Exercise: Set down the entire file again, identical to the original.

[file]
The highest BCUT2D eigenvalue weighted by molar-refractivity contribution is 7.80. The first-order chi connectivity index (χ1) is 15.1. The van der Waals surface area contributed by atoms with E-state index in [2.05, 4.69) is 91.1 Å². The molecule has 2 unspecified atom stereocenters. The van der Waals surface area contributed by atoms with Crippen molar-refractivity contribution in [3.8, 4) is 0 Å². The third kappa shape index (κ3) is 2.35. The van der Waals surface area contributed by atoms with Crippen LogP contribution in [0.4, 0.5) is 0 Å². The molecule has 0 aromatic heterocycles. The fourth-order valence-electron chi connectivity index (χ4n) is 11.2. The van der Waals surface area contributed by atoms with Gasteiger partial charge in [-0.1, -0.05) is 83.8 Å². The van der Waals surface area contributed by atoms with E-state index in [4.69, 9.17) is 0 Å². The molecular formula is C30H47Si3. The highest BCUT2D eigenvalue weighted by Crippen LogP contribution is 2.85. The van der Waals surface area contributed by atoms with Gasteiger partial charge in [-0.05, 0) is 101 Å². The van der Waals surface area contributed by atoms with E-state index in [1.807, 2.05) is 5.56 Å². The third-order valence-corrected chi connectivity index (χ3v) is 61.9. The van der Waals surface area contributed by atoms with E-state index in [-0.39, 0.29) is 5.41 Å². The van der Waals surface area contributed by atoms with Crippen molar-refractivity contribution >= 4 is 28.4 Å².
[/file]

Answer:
The highest BCUT2D eigenvalue weighted by molar-refractivity contribution is 7.80. The first-order chi connectivity index (χ1) is 15.1. The van der Waals surface area contributed by atoms with E-state index in [2.05, 4.69) is 91.1 Å². The molecule has 2 unspecified atom stereocenters. The van der Waals surface area contributed by atoms with Crippen molar-refractivity contribution in [3.8, 4) is 0 Å². The third kappa shape index (κ3) is 2.35. The van der Waals surface area contributed by atoms with Crippen LogP contribution in [0.4, 0.5) is 0 Å². The molecule has 0 aromatic heterocycles. The fourth-order valence-electron chi connectivity index (χ4n) is 11.2. The van der Waals surface area contributed by atoms with Gasteiger partial charge in [-0.1, -0.05) is 83.8 Å². The van der Waals surface area contributed by atoms with E-state index in [4.69, 9.17) is 0 Å². The molecular formula is C30H47Si3. The highest BCUT2D eigenvalue weighted by Crippen LogP contribution is 2.85. The van der Waals surface area contributed by atoms with Gasteiger partial charge in [-0.05, 0) is 101 Å². The van der Waals surface area contributed by atoms with E-state index in [1.807, 2.05) is 5.56 Å². The third-order valence-corrected chi connectivity index (χ3v) is 61.9. The van der Waals surface area contributed by atoms with E-state index in [-0.39, 0.29) is 5.41 Å². The van der Waals surface area contributed by atoms with Crippen molar-refractivity contribution >= 4 is 28.4 Å².